Establish the niche research & publishing agenda that you’ll build your career upon. If you can establish yourself as the leader in one particular niche area of research & publishing, you will only need a few pieces before you are invited as the expert to publish–and having that publication ball rolling before you go on the market makes you a lower-risk candidate for a tenure-track position than that all those PhDs who have yet to publish.
Nobody likes a rocky tenure proceeding less than your department. This means you need to publish now. Before you apply to academic jobs, establish your publishing record. It shouldn’t be the quantity you need for your third-year review, but a piece or two will show that you have what it takes to cut it in academia–and that you won’t create any problems for the department when they’re trying to push your tenure case through.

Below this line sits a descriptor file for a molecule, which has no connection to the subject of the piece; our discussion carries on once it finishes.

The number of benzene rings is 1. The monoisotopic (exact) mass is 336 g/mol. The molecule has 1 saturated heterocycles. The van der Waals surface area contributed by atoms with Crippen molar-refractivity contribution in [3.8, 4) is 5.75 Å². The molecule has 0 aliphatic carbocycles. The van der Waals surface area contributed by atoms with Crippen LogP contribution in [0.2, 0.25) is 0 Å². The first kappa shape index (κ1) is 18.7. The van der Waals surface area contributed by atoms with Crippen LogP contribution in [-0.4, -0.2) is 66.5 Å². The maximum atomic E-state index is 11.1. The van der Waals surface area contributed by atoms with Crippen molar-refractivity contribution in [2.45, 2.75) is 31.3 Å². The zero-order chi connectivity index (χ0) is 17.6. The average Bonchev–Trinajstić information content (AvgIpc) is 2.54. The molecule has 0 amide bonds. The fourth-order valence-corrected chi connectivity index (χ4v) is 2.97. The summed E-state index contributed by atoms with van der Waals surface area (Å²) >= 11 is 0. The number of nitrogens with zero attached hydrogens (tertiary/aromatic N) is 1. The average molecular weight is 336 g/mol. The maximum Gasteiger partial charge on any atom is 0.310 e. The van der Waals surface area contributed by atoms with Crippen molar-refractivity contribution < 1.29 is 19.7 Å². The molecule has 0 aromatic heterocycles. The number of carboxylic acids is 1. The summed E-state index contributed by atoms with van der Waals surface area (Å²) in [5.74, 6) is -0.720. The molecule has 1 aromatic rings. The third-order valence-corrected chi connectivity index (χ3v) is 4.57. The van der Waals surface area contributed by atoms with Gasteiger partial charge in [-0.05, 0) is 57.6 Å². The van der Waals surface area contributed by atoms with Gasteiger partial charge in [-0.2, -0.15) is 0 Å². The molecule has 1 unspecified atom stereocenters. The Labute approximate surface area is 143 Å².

Add a sub-discipline that allows you to work in a broader field. This is almost the opposite of the above. Show that you can work in broader fields of expertise than just your dissertation topic. Be interdisciplinary. Work with experts in other departments, programs and centers while you’re still in grad school. Add a sub-field that is clearly up-and-coming, but that those already established within your field don’t feel entirely comfortable with.